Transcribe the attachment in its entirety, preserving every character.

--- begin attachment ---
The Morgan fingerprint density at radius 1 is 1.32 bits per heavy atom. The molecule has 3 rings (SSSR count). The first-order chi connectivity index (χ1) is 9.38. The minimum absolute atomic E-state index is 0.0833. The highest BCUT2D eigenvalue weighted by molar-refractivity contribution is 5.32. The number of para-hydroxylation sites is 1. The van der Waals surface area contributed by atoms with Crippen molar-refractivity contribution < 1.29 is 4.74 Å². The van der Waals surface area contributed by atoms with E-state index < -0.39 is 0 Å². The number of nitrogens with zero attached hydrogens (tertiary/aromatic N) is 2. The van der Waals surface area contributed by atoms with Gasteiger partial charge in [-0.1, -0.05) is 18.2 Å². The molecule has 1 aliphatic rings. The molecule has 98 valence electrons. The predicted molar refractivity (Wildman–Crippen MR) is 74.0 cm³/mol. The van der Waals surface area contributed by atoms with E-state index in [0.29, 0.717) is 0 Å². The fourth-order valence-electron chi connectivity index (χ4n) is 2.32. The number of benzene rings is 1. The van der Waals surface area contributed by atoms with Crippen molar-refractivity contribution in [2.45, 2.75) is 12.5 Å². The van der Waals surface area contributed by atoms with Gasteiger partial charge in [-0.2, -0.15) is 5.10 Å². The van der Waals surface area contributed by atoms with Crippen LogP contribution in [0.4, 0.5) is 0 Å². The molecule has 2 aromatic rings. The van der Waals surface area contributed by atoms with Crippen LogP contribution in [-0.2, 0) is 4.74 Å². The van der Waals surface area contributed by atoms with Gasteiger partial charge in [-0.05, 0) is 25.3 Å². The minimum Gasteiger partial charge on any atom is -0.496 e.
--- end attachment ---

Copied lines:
The Morgan fingerprint density at radius 1 is 1.32 bits per heavy atom. The molecule has 3 rings (SSSR count). The first-order chi connectivity index (χ1) is 9.38. The minimum absolute atomic E-state index is 0.0833. The highest BCUT2D eigenvalue weighted by molar-refractivity contribution is 5.32. The number of para-hydroxylation sites is 1. The van der Waals surface area contributed by atoms with Crippen molar-refractivity contribution < 1.29 is 4.74 Å². The van der Waals surface area contributed by atoms with E-state index < -0.39 is 0 Å². The number of nitrogens with zero attached hydrogens (tertiary/aromatic N) is 2. The van der Waals surface area contributed by atoms with Gasteiger partial charge in [-0.1, -0.05) is 18.2 Å². The molecule has 1 aliphatic rings. The molecule has 98 valence electrons. The predicted molar refractivity (Wildman–Crippen MR) is 74.0 cm³/mol. The van der Waals surface area contributed by atoms with E-state index in [0.29, 0.717) is 0 Å². The fourth-order valence-electron chi connectivity index (χ4n) is 2.32. The number of benzene rings is 1. The van der Waals surface area contributed by atoms with Crippen molar-refractivity contribution in [2.45, 2.75) is 12.5 Å². The van der Waals surface area contributed by atoms with Gasteiger partial charge in [-0.2, -0.15) is 5.10 Å². The van der Waals surface area contributed by atoms with Crippen LogP contribution in [0.4, 0.5) is 0 Å². The molecule has 2 aromatic rings. The van der Waals surface area contributed by atoms with Crippen LogP contribution in [-0.2, 0) is 4.74 Å². The van der Waals surface area contributed by atoms with Gasteiger partial charge in [-0.05, 0) is 25.3 Å². The minimum Gasteiger partial charge on any atom is -0.496 e.